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Tutor profile: Nilan B.

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Nilan B.
Teaching Assistant at the University of Florida
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Questions

Subject: Organic Chemistry

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Question:

What is a nucleophile and electrophile?

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Nilan B.
Answer:

The concept of electrophilicity and nucleophilicity is similar to acidity and basicity. In its simples form, an electrophile is any atom or molecule that is electron deficient. A nucleophile is any atom or molecule that is electron rich. Thus a nucleophile is willing to donate or share its electrons with an electrophile. Nucleophiles generally have pi bonds, negative, or partially negative charge, whereas electrophiles have a positive or partially positive charge.

Subject: Nutrition

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Question:

Explain how enzymes work.

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Nilan B.
Answer:

Enzymes are proteins that help catalyze metabolic reactions in the body by lowering the activation energy. Enzymes are unique in that they are not consumed in the reaction, thus the enzyme itself is not altered during the reaction. An important thing to note is that enzymes do not catalyze reactions that would not have occurred if the enzyme wasn't present, enzymes merely speed up the reaction. Enzymes are proteins, and thus they are susceptible to denaturation. Enzymes work best at certain pH levels, temperatures, and solute concentrations. The generally accepted mechanism for enzymes is the induced-fit model. This model explains how the enzyme and substrate fit together. Enzymes can be inhibited through competitive inhibition and non-competitive inhibitions.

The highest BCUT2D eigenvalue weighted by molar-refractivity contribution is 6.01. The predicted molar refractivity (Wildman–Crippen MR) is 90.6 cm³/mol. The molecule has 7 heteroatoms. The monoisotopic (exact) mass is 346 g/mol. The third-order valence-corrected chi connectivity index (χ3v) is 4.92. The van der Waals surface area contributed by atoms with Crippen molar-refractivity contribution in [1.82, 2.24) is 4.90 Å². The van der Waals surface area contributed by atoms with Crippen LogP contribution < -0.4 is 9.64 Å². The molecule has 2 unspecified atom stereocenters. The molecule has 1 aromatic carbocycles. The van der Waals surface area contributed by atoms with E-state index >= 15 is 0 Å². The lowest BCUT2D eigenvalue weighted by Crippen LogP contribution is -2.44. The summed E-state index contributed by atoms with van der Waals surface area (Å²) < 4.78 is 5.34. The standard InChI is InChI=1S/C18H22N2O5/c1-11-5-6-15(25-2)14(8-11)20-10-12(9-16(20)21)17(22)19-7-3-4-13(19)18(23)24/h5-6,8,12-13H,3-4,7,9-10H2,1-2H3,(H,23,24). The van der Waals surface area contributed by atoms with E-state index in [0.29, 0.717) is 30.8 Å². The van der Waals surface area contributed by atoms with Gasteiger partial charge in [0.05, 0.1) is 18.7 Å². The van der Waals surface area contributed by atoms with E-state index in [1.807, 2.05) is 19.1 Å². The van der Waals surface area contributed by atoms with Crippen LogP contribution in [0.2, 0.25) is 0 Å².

Subject: Biology

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Question:

Explain the difference between prokaryotes and eukaryotes. How did eukaryotes come to existence.

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Nilan B.
Answer:

Prokaryotes typically small, single celled organisms. Bacteria and Archaea are both prokaryotes. Prokaryotes do not have any membrane bound organelles, and thus are very simple in structure. Eukaryotes are much more complicated because they have many specialized membrane bound organelles inside of their cell. These membrane bound organelles include organelles like the mitochondria, chloroplasts, endoplasmic reticulum, Golgi bodies, etc. The theory of endosymbiosis explains how eukaryotes developed over time from prokaryotes. The theory involves the phagocytosis of one prokaryote by another. This creates a new organism with a prokaryote inside of it. Instead of killing the prokaryote inside, the host allowed the internal prokaryote to specialize and resulted in membrane bound organelles.

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